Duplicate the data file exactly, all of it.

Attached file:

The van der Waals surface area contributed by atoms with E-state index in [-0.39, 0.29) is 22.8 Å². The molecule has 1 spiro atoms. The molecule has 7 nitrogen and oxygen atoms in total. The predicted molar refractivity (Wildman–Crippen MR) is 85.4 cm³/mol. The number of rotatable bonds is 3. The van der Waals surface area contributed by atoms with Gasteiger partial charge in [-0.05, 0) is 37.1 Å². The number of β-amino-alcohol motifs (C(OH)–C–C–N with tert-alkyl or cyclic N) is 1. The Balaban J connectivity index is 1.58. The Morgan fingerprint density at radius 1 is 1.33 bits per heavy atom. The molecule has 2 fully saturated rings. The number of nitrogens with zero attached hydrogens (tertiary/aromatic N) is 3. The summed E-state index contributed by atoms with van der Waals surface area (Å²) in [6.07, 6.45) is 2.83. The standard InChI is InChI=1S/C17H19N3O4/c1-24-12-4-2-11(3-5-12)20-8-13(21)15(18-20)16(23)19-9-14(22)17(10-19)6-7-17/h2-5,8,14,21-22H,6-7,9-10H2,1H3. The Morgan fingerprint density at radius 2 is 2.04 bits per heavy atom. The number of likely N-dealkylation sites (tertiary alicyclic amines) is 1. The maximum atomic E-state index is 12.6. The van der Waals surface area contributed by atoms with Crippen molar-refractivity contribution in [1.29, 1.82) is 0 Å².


The van der Waals surface area contributed by atoms with E-state index in [-0.39, 0.29) is 22.8 Å². The molecule has 1 spiro atoms. The molecule has 7 nitrogen and oxygen atoms in total. The predicted molar refractivity (Wildman–Crippen MR) is 85.4 cm³/mol. The number of rotatable bonds is 3. The van der Waals surface area contributed by atoms with Gasteiger partial charge in [-0.05, 0) is 37.1 Å². The number of β-amino-alcohol motifs (C(OH)–C–C–N with tert-alkyl or cyclic N) is 1. The Balaban J connectivity index is 1.58. The Morgan fingerprint density at radius 1 is 1.33 bits per heavy atom. The molecule has 2 fully saturated rings. The number of nitrogens with zero attached hydrogens (tertiary/aromatic N) is 3. The summed E-state index contributed by atoms with van der Waals surface area (Å²) in [6.07, 6.45) is 2.83. The standard InChI is InChI=1S/C17H19N3O4/c1-24-12-4-2-11(3-5-12)20-8-13(21)15(18-20)16(23)19-9-14(22)17(10-19)6-7-17/h2-5,8,14,21-22H,6-7,9-10H2,1H3. The Morgan fingerprint density at radius 2 is 2.04 bits per heavy atom. The number of likely N-dealkylation sites (tertiary alicyclic amines) is 1. The maximum atomic E-state index is 12.6. The van der Waals surface area contributed by atoms with Crippen molar-refractivity contribution in [1.29, 1.82) is 0 Å².